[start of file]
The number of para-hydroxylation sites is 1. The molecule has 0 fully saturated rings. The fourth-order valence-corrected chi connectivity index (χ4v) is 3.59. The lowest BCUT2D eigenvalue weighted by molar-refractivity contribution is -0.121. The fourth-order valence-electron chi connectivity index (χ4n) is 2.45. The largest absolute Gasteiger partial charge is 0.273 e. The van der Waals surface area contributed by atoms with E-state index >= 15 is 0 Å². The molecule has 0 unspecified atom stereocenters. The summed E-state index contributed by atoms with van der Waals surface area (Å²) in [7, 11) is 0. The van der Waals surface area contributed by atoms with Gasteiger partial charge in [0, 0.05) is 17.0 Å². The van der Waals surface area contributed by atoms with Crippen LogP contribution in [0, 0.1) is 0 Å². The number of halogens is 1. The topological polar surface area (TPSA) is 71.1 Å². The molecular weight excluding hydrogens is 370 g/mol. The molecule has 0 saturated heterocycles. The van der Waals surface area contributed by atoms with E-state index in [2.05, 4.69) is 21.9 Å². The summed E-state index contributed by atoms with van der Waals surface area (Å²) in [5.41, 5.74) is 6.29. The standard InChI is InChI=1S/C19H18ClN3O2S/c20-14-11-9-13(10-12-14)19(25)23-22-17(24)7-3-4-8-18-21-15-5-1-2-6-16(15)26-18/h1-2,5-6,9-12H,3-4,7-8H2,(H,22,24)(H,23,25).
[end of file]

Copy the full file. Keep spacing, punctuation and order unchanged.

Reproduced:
The number of para-hydroxylation sites is 1. The molecule has 0 fully saturated rings. The fourth-order valence-corrected chi connectivity index (χ4v) is 3.59. The lowest BCUT2D eigenvalue weighted by molar-refractivity contribution is -0.121. The fourth-order valence-electron chi connectivity index (χ4n) is 2.45. The largest absolute Gasteiger partial charge is 0.273 e. The van der Waals surface area contributed by atoms with E-state index >= 15 is 0 Å². The molecule has 0 unspecified atom stereocenters. The summed E-state index contributed by atoms with van der Waals surface area (Å²) in [7, 11) is 0. The van der Waals surface area contributed by atoms with Gasteiger partial charge in [0, 0.05) is 17.0 Å². The van der Waals surface area contributed by atoms with Crippen LogP contribution in [0, 0.1) is 0 Å². The number of halogens is 1. The topological polar surface area (TPSA) is 71.1 Å². The molecular weight excluding hydrogens is 370 g/mol. The molecule has 0 saturated heterocycles. The van der Waals surface area contributed by atoms with E-state index in [2.05, 4.69) is 21.9 Å². The summed E-state index contributed by atoms with van der Waals surface area (Å²) in [5.41, 5.74) is 6.29. The standard InChI is InChI=1S/C19H18ClN3O2S/c20-14-11-9-13(10-12-14)19(25)23-22-17(24)7-3-4-8-18-21-15-5-1-2-6-16(15)26-18/h1-2,5-6,9-12H,3-4,7-8H2,(H,22,24)(H,23,25).